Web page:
I haunted second-hand shops to get the NOS meters and ordered the BlueSea flush breakers and all the biits from Redden Marine(now Lumi Island Supply).
I put cool little LEDs on the breakers to indicate live circuits. I considered using a buss bar for the common positive side to eliminate all those wires, but it looked like a pain to assemble and/or repair in the field. Maintenance was always in the considerations.
This was about $250 worth of parts and about 40 hours of slow work as I drank beer. The research hours are beyond counting.
All parts are marine wire and connectors and all soldered and sealed with shrink tube or self-sealing wrap.
Clear panel is salvaged lexan and mahogany from my neighbors kitchen remodel.

The crummy photo shows how the smaller hinged section with just the breakers and meters swings out for inspection. I want to route the heavy positive cable so it will swing with the panel with out too much stress. This smaller section was designed so the back of it will be protected from any unwanted stuff flopping around and contacting the positive terminal blocks. The cutout was made to accommodate the bend of the wires going to the breakers.
I will put the shunt for the Ammeter and the negative terminal block near the bottom behind the big unhinged part panel. Visible but protected.

R.
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Last edited by lat 64; 06-03-2020 at 07:24 PM.
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  #13   IP: 100.36.65.17
Old 06-04-2020, 07:09 AM
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Russ,

Nice job. If you ever want to create a custon engraved anodized Aluninum panel for that, try Front Panel Express:
http://www.frontpanelexpress.com/ .

Their software is very easy and intuitive. The pre-coronavirus turnaround was only 5 days. I like the fact that the price is calculated "A la Carte", and you can see the impact of every hole or bevel you specify.
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Old 06-04-2020, 03:45 PM
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I found it useful to run just one wire to each circuit breaker and then have a terminal strip behind the panel for the various connections.
Before and after:
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Old 06-05-2020, 03:04 AM
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size matters

Thanks Ed.

Nice Joe,
I see little wires. Are those for LEDs too?

I protected my ammeter and voltmeter with 1-amp fuses. I wonder; is there resistance in the fuse that might drop the voltage(50 millivolts in this case) to the meter, thus changing calibration with the matching shunt?

After I made this panel, I learned that my father-in-law was putting in the same ammeter in his experimental airplane. I thought "cool! we have something in common, something to talk about"
He fried two meters while sorting out an issue with the shunt that was too small. I guess with the whole airplane's electrical system switched on and the alternator charging a low battery, it was too many amps. It melted the shunt and then took out the meter. At least I think that was the sequence.
I tried to interrogate him about what went wrong, but only got an icy stare.
Never interrogate a father-in-law.

So now I'm mister smartypants about correct shunt size and stuff. At least until my setup starts smoking.
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Old 06-05-2020, 09:26 AM
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My meters are cheap FleaBay specials. I am not sure about melting shunts, if you are using say a 30 amp shunt in a circuit that carries up to 200 amps, not only would the shunt possibly melt the meter reading would be WAY off too.
The meter shown measures 200 amps in or out of the battery. If I start the engine off the house bank I can see the starter drawing about 120-125 amps.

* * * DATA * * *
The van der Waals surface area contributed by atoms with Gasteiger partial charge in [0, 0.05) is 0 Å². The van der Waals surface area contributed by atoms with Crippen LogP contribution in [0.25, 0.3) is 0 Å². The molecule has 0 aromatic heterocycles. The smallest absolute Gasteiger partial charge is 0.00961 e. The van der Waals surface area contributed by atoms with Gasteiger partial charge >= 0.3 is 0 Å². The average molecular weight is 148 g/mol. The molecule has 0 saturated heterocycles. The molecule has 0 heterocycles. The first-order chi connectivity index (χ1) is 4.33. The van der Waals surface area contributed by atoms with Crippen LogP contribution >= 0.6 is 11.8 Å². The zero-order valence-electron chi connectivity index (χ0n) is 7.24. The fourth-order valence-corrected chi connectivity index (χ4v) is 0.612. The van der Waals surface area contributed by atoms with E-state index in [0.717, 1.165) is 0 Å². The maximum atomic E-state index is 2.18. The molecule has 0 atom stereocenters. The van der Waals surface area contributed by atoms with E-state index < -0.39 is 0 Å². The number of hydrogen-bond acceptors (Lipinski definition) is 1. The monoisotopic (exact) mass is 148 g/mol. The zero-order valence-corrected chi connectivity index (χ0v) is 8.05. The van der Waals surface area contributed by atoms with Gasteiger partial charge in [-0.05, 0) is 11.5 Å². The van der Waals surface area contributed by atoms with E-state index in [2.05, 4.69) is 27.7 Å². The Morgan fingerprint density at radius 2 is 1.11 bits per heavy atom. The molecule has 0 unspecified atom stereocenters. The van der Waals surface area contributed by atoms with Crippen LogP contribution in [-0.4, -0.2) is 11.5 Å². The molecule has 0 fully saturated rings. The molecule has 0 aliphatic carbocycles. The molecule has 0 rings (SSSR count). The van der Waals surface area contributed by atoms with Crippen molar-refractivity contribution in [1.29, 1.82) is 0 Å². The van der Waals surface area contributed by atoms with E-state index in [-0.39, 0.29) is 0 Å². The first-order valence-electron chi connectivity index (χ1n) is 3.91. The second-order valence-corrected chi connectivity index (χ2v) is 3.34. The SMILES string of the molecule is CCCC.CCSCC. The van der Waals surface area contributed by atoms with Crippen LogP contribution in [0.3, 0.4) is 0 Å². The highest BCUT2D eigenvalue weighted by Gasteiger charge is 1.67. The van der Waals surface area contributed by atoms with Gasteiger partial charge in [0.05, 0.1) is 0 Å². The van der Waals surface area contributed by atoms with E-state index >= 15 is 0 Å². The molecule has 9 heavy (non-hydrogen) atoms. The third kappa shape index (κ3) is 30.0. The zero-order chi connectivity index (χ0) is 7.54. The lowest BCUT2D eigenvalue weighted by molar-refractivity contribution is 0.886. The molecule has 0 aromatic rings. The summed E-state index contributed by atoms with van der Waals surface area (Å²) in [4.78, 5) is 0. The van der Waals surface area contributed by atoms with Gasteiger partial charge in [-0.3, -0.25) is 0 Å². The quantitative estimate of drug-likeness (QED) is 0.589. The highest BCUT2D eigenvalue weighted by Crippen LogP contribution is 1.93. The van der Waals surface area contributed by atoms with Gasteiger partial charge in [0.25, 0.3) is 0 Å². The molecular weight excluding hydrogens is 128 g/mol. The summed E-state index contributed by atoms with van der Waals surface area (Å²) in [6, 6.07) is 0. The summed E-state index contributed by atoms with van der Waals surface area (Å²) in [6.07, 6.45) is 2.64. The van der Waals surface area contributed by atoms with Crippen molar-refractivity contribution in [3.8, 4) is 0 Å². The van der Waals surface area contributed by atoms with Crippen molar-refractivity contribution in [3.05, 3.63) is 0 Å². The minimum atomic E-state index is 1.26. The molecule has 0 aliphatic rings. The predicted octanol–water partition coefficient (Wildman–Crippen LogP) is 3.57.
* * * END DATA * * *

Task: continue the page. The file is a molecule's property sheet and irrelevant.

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Old 06-06-2020, 03:45 AM
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I will most likely isolate the starter from this panel. This panel's ammeter is just for the draw from the battery to all the goodies in the house circuits.
The engine will be isolated as separate entity. I still have the rather rough ammeter in the engine panel that shows draw and charge of the altenator.
And then;
solar panel circuits,
AC circuits, etc.
.....ahhhhhmy head hurts. Like I tried to insinuate in earlier posts, I'm learning slowly.

I'm sure Neil is having a chuckle reading my 'lectronic efforts.

R.
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Old 06-06-2020, 07:54 AM
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Quote:
Originally Posted by lat 64 View Post
.....ahhhhhmy head hurts. Like I tried to insinuate in earlier posts, I'm learning slowly.

I'm sure Neil is having a chuckle reading my 'lectronic efforts.
Nope, not me. There is nothing like designing and building your own distribution panel to advance your understanding of electricity and nobody will be in a better position to troubleshoot in the future. It looks to me like you're doing just fine.

Part of the learning is realizing why these panels cost so much.
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prior boats 1987 Westsail 32, 1970 Catalina 22
Had my hands in a few others

Last edited by ndutton; 06-06-2020 at 07:57 AM.
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Old 06-06-2020, 10:44 AM
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Quote:
Originally Posted by lat 64 View Post
Thanks Ed.

Nice Joe,
I see little wires. Are those for LEDs too?

I protected my ammeter and voltmeter with 1-amp fuses. I wonder; is there resistance in the fuse that might drop the voltage(50 millivolts in this case) to the meter, thus changing calibration with the matching shunt?

After I made this panel, I learned that my father-in-law was putting in the same ammeter in his experimental airplane. I thought "cool! we have something in common, something to talk about"
He fried two meters while sorting out an issue with the shunt that was too small. I guess with the whole airplane's electrical system switched on and the alternator charging a low battery, it was too many amps. It melted the shunt and then took out the meter. At least I think that was the sequence.
I tried to interrogate him about what went wrong, but only got an icy stare.
Never interrogate a father-in-law.

So now I'm mister smartypants about correct shunt size and stuff. At least until my setup starts smoking.
The little wires are for LEDs. Each circuit has an LED and the panel is backlit with LEDs as well to read the labels in the dark. I can switch the panel backlights off if I want to. I have 2 8 circuit panels and 2 three circuit.
Here is the front side (generic, not my boat):